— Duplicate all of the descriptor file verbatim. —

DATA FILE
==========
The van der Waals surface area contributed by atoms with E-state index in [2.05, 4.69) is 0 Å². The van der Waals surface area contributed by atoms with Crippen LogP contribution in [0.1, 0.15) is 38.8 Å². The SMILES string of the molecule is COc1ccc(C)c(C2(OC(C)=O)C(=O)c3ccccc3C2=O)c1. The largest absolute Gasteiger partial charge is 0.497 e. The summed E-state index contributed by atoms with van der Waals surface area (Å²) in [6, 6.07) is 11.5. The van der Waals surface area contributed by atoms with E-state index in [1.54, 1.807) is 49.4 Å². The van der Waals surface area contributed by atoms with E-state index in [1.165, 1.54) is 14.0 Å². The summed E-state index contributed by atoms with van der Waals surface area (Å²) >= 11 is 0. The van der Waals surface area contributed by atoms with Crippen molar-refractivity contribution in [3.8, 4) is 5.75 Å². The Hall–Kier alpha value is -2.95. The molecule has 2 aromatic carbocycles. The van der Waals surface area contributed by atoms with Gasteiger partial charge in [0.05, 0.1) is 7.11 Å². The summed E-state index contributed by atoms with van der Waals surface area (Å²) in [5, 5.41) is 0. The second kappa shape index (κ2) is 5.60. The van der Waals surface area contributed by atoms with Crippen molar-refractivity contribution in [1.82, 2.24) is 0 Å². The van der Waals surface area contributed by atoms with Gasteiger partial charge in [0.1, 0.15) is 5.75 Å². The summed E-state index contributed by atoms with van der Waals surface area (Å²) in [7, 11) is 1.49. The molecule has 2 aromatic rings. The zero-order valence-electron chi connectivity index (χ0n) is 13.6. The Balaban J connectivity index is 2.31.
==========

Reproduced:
The van der Waals surface area contributed by atoms with E-state index in [2.05, 4.69) is 0 Å². The van der Waals surface area contributed by atoms with Crippen LogP contribution in [0.1, 0.15) is 38.8 Å². The SMILES string of the molecule is COc1ccc(C)c(C2(OC(C)=O)C(=O)c3ccccc3C2=O)c1. The largest absolute Gasteiger partial charge is 0.497 e. The summed E-state index contributed by atoms with van der Waals surface area (Å²) in [6, 6.07) is 11.5. The van der Waals surface area contributed by atoms with E-state index in [1.54, 1.807) is 49.4 Å². The van der Waals surface area contributed by atoms with E-state index in [1.165, 1.54) is 14.0 Å². The summed E-state index contributed by atoms with van der Waals surface area (Å²) >= 11 is 0. The van der Waals surface area contributed by atoms with Crippen molar-refractivity contribution in [3.8, 4) is 5.75 Å². The Hall–Kier alpha value is -2.95. The molecule has 2 aromatic carbocycles. The van der Waals surface area contributed by atoms with Gasteiger partial charge in [0.05, 0.1) is 7.11 Å². The summed E-state index contributed by atoms with van der Waals surface area (Å²) in [5, 5.41) is 0. The second kappa shape index (κ2) is 5.60. The van der Waals surface area contributed by atoms with Crippen molar-refractivity contribution in [1.82, 2.24) is 0 Å². The van der Waals surface area contributed by atoms with Gasteiger partial charge in [0.1, 0.15) is 5.75 Å². The summed E-state index contributed by atoms with van der Waals surface area (Å²) in [7, 11) is 1.49. The molecule has 2 aromatic rings. The zero-order valence-electron chi connectivity index (χ0n) is 13.6. The Balaban J connectivity index is 2.31.